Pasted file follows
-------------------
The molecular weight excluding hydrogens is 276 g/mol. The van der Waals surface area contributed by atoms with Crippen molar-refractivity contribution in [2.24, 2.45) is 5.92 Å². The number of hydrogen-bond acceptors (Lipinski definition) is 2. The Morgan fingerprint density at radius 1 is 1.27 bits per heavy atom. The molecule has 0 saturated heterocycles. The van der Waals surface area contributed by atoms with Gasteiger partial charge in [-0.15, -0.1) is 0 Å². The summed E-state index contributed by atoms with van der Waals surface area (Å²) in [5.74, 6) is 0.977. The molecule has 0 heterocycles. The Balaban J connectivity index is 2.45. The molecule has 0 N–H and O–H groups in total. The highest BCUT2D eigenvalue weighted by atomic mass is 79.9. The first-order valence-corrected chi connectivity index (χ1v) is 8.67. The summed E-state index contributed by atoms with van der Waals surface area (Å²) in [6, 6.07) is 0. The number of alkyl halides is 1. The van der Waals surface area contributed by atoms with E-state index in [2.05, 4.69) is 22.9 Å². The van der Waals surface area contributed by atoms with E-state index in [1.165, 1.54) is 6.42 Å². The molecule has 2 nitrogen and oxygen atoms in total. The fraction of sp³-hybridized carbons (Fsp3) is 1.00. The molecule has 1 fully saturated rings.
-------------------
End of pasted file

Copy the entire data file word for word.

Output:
The molecular weight excluding hydrogens is 276 g/mol. The van der Waals surface area contributed by atoms with Crippen molar-refractivity contribution in [2.24, 2.45) is 5.92 Å². The number of hydrogen-bond acceptors (Lipinski definition) is 2. The Morgan fingerprint density at radius 1 is 1.27 bits per heavy atom. The molecule has 0 saturated heterocycles. The van der Waals surface area contributed by atoms with Gasteiger partial charge in [-0.15, -0.1) is 0 Å². The summed E-state index contributed by atoms with van der Waals surface area (Å²) in [5.74, 6) is 0.977. The molecule has 0 heterocycles. The Balaban J connectivity index is 2.45. The molecule has 0 N–H and O–H groups in total. The highest BCUT2D eigenvalue weighted by atomic mass is 79.9. The first-order valence-corrected chi connectivity index (χ1v) is 8.67. The summed E-state index contributed by atoms with van der Waals surface area (Å²) in [6, 6.07) is 0. The number of alkyl halides is 1. The van der Waals surface area contributed by atoms with E-state index in [2.05, 4.69) is 22.9 Å². The van der Waals surface area contributed by atoms with E-state index in [1.165, 1.54) is 6.42 Å². The molecule has 2 nitrogen and oxygen atoms in total. The fraction of sp³-hybridized carbons (Fsp3) is 1.00. The molecule has 1 fully saturated rings.